TCP (which means Transmission Control Protocol) is one of the main protocols of the transport layer of the TCP/IP model. It makes it possible, at application level, to manage data coming from (or going to) the lower layer of the model (i.e. the IP protocol). When data is provided to the IP protocol, it encapsulates them in IP datagrams, by fixing the protocol field to 6 (so that it knows in advance that the protocol is TCP...). TCP is a connection orientated protocol, i.e. it enables two machines which are communicating to control the status of the transmission.
The main characteristics of the TCP protocol are as follows:
Using the TCP protocol, applications can communicate securely (thanks to the TCP protocol's acknowledgements system), independently from the lower layers. This means that routers (which work in the internet layer) only have to route data in the form of datagrams, without being concerned with data monitoring because this is performed by the transport layer (or more specifically by the TCP protocol).
During a communication using the TCP protocol, the two machines must establish a connection. The originator machine (the one which requests the connection) is called the client, while the recipient machine is called the server. So it is said that we are in a Client-Server environment.
The machines in such an environment communicate in online mode, i.e. the communication takes place in both directions.
To enable the communication and all the controls which accompany it to operate well, the data is encapsulated, i.e. a header is added to data packets which will enable the transmissions to be synchronized and ensure their reception.
TCP makes it possible to carry out an important task: multiplexing/demultiplexing, i.e. to convey data from various applications on the same line or in other words put information arriving in parallel into order.
These operations are conducted using the concept of ports (or sockets), i.e. a number linked to an application type which, when combined with an IP address, makes it possible to uniquely determine an application which is running on a given machine.
A TCP segment is made up as follows:
|Source port||Destination port|
Meanings of the different fields:
The TCP protocol makes it possible to ensure reliable data transfer, although it uses the IP protocol, which does not include any monitoring of datagram delivery.
In reality, the TCP protocol has an acknowledgement system
enabling the client and server to ensure mutual receipt of data.
When a segment is issued, a sequence number is linked to it. Upon receipt of a data segment, the recipient machine will return a data segment where the ACK flag is set to 1 (in order to signal that it is an acknowledgement) accompanied by an acknowledgement number equal to the previous sequence number.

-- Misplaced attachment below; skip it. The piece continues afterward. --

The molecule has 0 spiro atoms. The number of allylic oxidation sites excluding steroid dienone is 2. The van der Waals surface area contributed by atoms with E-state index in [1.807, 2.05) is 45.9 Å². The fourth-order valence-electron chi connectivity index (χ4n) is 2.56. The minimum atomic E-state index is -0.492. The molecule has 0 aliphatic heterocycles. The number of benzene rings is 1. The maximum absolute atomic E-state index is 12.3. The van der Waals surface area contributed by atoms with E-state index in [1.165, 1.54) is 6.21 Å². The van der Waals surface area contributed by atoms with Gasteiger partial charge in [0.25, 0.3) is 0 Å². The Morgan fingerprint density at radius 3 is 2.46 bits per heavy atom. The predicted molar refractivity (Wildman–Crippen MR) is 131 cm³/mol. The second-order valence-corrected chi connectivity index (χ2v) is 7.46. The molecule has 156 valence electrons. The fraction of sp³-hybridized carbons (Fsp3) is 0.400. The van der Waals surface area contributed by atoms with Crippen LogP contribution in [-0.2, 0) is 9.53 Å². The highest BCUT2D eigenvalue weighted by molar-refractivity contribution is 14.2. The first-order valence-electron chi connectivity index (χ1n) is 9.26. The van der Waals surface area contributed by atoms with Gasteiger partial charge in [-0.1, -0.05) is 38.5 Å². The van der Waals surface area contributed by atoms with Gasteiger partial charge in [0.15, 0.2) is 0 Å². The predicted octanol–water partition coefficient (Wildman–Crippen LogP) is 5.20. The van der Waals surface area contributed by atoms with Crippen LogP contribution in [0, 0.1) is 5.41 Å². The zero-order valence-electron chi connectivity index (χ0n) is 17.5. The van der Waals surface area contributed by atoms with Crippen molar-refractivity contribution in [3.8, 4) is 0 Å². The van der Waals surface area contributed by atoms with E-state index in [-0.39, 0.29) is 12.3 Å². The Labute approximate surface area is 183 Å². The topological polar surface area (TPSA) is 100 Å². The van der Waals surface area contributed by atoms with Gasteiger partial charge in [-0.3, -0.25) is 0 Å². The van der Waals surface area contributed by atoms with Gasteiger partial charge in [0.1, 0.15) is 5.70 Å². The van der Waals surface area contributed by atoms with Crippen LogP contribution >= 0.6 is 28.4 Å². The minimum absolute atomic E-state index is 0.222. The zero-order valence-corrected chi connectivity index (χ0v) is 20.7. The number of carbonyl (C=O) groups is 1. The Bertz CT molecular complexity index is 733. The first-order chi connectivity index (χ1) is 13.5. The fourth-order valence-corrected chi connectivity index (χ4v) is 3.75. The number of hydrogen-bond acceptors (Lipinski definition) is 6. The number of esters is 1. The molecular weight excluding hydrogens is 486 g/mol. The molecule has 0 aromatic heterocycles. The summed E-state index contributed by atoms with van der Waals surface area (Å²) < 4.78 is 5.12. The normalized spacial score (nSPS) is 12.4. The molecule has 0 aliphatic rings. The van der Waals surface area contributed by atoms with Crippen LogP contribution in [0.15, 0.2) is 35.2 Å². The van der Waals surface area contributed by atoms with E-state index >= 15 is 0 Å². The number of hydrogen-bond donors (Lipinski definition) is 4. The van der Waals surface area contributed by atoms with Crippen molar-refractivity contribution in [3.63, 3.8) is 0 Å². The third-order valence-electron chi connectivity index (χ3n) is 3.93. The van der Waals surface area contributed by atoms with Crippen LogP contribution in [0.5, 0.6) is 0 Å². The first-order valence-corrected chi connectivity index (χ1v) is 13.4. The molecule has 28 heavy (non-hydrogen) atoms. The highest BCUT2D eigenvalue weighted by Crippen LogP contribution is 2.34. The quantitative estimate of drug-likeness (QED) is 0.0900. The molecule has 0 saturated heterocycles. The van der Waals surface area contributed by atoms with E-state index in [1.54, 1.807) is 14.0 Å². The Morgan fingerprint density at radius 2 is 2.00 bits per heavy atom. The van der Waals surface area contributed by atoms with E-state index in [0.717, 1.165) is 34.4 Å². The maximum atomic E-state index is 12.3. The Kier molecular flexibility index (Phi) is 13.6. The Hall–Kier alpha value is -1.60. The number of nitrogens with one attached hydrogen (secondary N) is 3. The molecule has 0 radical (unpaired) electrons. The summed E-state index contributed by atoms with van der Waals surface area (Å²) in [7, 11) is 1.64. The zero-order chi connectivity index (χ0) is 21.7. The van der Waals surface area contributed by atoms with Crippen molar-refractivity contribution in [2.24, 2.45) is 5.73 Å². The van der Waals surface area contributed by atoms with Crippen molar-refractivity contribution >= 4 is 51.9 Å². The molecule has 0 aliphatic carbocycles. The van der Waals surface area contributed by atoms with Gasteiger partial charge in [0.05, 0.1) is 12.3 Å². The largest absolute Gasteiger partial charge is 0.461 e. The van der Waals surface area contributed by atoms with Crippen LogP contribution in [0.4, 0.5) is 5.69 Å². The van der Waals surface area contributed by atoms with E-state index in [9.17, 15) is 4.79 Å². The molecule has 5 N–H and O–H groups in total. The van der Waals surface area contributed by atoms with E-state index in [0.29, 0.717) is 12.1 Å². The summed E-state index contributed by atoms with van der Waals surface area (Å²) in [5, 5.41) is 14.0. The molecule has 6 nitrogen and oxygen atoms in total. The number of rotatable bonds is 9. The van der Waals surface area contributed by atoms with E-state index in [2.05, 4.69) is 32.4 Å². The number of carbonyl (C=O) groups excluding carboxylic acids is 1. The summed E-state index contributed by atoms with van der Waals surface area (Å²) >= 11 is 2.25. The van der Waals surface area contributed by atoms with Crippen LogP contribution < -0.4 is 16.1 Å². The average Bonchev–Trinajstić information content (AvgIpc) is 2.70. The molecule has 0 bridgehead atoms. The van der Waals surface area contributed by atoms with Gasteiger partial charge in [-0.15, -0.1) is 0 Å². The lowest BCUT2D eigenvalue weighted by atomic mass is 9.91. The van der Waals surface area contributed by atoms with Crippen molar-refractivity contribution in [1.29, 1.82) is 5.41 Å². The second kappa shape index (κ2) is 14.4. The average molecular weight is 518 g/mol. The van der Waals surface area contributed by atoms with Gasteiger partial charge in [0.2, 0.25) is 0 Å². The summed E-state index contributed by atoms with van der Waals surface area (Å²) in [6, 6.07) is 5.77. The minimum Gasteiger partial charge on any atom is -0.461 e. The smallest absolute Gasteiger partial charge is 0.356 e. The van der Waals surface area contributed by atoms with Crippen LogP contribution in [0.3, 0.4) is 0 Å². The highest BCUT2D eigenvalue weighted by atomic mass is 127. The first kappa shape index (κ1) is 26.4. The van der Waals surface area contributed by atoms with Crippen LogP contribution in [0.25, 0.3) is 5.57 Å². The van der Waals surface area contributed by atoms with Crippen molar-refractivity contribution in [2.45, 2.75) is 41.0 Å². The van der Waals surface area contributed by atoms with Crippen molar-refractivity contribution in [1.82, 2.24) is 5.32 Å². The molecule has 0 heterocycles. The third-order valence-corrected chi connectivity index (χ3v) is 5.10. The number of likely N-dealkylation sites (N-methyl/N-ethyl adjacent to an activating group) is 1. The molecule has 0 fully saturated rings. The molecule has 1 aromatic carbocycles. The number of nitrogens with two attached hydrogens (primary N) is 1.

In addition, using a timer which starts upon receipt of a segment at the level of the originator machine, the segment is resent when the time allowed has passed, because in this case the originator machine considers that the segment is lost...
However, if the segment is not lost and it arrives at the destination, the recipient machine will know, thanks to the sequence number that it is a duplication and will only retain the last segment arrived at the destination...
Considering that this communication process, which takes place using data transmission and acknowledgement, is based on a sequence number, the originator and recipient machines (client and server) must know the initial sequence number of the other machine.
Establishing the connection between two applications is often done according to the following schema:
The two machines must then synchronize their sequences using a mechanism commonly called a three ways handshake that is also found during the closure of the session.
This dialogue makes it possible to start the communication, it takes place in three stages, as its name indicates:
Following this sequence involving three exchanges the two machines are synchronized and communication can begin!
In many cases, it is possible to limit the number of acknowledgements, in order to relieve traffic on the network, by fixing a sequence number at the end of which an acknowledgement is required. This number is in fact stored in the window field of the TCP/IP header.
This method is effectively called the "sliding window method" because to some extent a range of sequences is defined that does not need acknowledgements and which moves as acknowledgements are received.
In addition, the size of this window is not fixed. In fact, the server can include the size of the window which seems most suitable in its acknowledgements by storing it in the window field. So, when the acknowledgement indicates a request to increase the window, the client will move the right border of the window.
Conversely, in the case of a reduction, the client will not move the right border of the window towards the left but wait for the left border to advance (with the arrival of the acknowledgements).
The client can request to end a connection in the same way as the server.
Ending a connection is done in the following way:
For more information on TCP protocol, please refer to RFC793 which explains the protocol in detail: